* Two asset-backed bonds priced this week
* Local investors again warming up to the structure
* Banks prompting issuers to diversify loan funding
By Neha d'Silva
HONG KONG, Oct 18 (IFR) - Two Singapore firms completedprivate placements of asset-backed securities this week in alevel of activity for structured bonds not seen since the 2008financial crisis.
"People are finally warming up again to securitisation, andwe expect the market-opening trades to have follow-on trades,"said Peeyush Pallav, vice president, structured debt solutionsat DBS Bank.
Issuers, too, are looking at securitisation to diversifytheir sources of funding as banks run up against single-borrowerlimits and as they review their risk-weighted assets amidtighter banking regulations.
"In 2006, there was a lot of demand being driven bystructured investment vehicles and conduits. Now, it is moredriven by the fact that you must have some secured bonds andstructured debt in your capital structure in addition to theusual loans and equity for funding diversification," Pallavsaid.
The asset-backed deals today also are being structureddifferently than in their last incarnation. Bankers are nowcreating the transactions with domestic investors in mind,rather than those offshore, and selling them in local currenciesinstead of US dollars.
Another change is these deals are being placed privatelywith investors, thus shielding them from mark-to-market risks.
The proof came in the transactions last week of TG Master, aSingapore property developer, and Courts, a furniture andconsumer goods retailer.
TG Master sold senior secured bonds through aspecial-purpose vehicle called Orchis Capital. The offering,denominated in Singapore dollars, is legally due in March 2018,but has an expected maturity of March 2017.
The bonds are backed against proceeds from presales of unitsin Skies Miltonia Property, a high-end project being developedin Singapore's Yishun Avenue, featuring 420 residentialcondominiums and two commercial units. DBS was the sole leadmanager on the transaction.
Courts's transaction involved two jurisdictions as it wasbacked against pools of instalment loan receivables originatedin Malaysia and Singapore. The asset-backed bond is the first inAsia ex-Japan to involve more than one country or currency. HSBCmanaged and structured the deal.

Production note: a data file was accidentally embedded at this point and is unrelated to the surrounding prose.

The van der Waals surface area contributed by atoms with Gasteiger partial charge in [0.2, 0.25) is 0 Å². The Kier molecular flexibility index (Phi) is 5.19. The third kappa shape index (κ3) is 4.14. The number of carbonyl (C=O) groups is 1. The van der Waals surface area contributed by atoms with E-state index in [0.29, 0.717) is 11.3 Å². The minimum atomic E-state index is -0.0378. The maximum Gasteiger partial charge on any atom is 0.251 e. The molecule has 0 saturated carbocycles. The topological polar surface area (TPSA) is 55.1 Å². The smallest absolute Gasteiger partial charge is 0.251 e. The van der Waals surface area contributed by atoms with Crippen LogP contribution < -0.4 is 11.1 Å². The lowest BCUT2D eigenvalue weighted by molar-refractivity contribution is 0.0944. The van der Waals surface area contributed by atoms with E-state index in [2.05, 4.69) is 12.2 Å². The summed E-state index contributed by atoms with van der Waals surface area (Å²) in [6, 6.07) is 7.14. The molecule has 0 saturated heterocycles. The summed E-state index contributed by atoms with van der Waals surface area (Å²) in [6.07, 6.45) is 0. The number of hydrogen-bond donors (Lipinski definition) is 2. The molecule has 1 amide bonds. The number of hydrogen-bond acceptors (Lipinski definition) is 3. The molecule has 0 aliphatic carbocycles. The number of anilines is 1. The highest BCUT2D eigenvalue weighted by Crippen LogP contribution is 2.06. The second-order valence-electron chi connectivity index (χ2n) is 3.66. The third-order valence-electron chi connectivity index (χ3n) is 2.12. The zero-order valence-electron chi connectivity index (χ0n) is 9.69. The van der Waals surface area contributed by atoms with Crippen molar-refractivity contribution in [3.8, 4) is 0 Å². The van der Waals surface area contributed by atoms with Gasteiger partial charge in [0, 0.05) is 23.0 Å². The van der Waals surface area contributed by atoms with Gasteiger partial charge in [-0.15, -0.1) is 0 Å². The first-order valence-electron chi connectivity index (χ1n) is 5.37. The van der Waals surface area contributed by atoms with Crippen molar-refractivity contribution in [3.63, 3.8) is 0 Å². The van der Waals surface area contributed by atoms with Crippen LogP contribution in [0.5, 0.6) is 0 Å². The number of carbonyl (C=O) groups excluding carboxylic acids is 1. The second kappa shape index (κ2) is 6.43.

The weighted-average life for both deals is three years,while the legal maturity for each is five years.
The success of both transactions has bankers in Singaporebetting on a revival of the securitisation market and suggestingmore deals are in the works.
However, not all issuers may want or need to dosecuritisations. Courts, for instance, may have found it cheaperto sell asset-backed securities than unsecured bonds, but thatmay not be true for others.
The retailer recently paid 4.75%, or 412.2bp over the swapoffer rate, for an unsecured three-year S$125m bond.
The pricing details of the asset-backed deals were not madepublic as they were both private placements, but bankerssuggested Courts saved significantly in issuing securitisednotes.
"Asset securitisation against our credit receivables is acompatible model to our business needs," said Kee Kim Eng,executive director and group CFO, Courts Asia.
"Our ambition to grow as a business means we willpotentially have a bigger-sized credit receivables book tosecure in exchange for a higher level of borrowings," Kee said.
Still, a banker not involved in the deal suggested that, asblue-chip developers from Singapore paid only 100bp-150bp overthe Singapore benchmark rate on unsecured paper, they wereunlikely to seek securitisations.
However, even blue-chip developers may change their minds asbanks start to hit single-borrower limits.
"Every condominium construction since the abolishment of thedeferred payment scheme in Singapore has been funded throughprogress payments, land loans, developers' equity andconstruction loans," Pallav said.
Even though most local investors are still more comfortablebuying unsecured bonds, some have warmed up to the fact thatasset-backed securities can offer better returns for theirrating, and they like that the bonds include collateral that isalso in their home market, bankers have said. (Reporting By Neha d'Silva; Editing by Christopher Langner andAbby Schultz)